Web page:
New Residential Construction Bubbles Up
Total housing starts jumped favorably by 3% to an annualized rate of 1.37 million units in November, for the second-highest rate of construction activity in more than a decade. Housing starts exceeded an annualized rate of 1.3 million units in three of the last four months, when they averaged 100,000 more units than the previous seven months’ monthly average.
Both single- and multifamily starts contributed to this gain. Single-family starts rose by 2.4% on the month to reach an annual rate of 938,000 units, while multifamily starts doubled that at 4.9%, for a pace of 427,000 units.
Compared to a year ago, total starts are up just under 14%, with single-family starts up an even higher 17%, and multifamily starts 7% above their level in November 2018.
Despite the last few months’ gains, housing starts year-to-date through November are barely above last year’s levels. Only 6,600, or 0.6%, more housing units have been started so far this year compared to the same period in 2018. Were it not for more than 10,000 multifamily units built this year, total construction would be down, since fewer single-family houses have been started year-to-date this year than in 2018.
Regionally, as previously reported, the strength of national new housing construction lies on the South’s shoulders. For both the month of November, as well as year-to-date, the South exceeds prior-period levels. In fact, more than 43,000 homes have been started in the South so far this year than in 2018; this is seven times the number of houses added nationally. The Midwest and the West are both down compared to last year, while the Northeast is building the same number of houses as last year.
The South’s influence on national housing construction can be appreciated in the chart below, which that shows year-to-date, more houses have been started in that region every year since 2012. This more than compensates for housing construction in the other three regions, where it has either stalled over the last few years, as in the Northeast, or actually fallen, as in the Midwest and the West.
Five Jobs Are Available for Every Four Unemployed Workers
It is well known that, despite the trade disputes that have lowered foreign demand for many American products, businesses still face a large number of unfilled jobs. This is a situation that has been rarely faced historically in the U.S. on a national level, except for lack of fit workers in certain industries or sections of the country. Currently, there are 1.46 million more jobs available than there are unemployed workers. Although it’s lower than last year’s 1.58 million, the figure is remarkably high and a boon to workers.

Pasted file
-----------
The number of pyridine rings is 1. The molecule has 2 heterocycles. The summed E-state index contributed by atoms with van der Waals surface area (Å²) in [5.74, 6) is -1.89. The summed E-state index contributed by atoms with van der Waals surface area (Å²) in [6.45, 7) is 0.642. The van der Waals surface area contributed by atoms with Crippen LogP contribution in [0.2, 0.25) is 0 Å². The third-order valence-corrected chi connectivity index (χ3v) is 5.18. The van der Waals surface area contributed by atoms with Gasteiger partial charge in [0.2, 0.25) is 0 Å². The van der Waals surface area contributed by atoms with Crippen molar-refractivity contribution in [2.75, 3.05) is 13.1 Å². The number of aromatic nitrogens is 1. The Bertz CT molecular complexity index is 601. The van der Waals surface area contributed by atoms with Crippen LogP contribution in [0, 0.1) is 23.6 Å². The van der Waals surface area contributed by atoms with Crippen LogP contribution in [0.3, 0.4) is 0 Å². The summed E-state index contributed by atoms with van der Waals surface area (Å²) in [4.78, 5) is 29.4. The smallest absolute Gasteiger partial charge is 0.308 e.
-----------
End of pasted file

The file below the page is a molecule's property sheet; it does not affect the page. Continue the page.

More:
Even though there is no reliable data on job openings prior to 2000, anecdotal evidence suggests that the U.S. economy had typically more unemployed people than jobs available. This is particularly true in recessions, such as the 2007-2009 recession, highlighted in gray in the chart above, where the number of unemployed far exceeded the number of open jobs.
There are two factors that are more critical in driving the current situation. One is the strong economy, which went from roughly 2% annual growth since the turn of the century, to over 2.5% over the last three years. Strong growth naturally leads to greater demand for workers.
The second factor is the aging U.S. population and, more specifically, the great number of individuals who are reaching retirement age and thus moving out of the labor force.
Even though the number of job openings has declined throughout most of this year, the number is still much higher than the previous data, which goes back to just the beginning of this century.
The expansion of employment has led to job openings across all industries, although it is more predominant in some, as shown in the chart below, which shows highlights of the four sectors with highest growth. The gray lines represent the other industries or sectors for which such data are collected.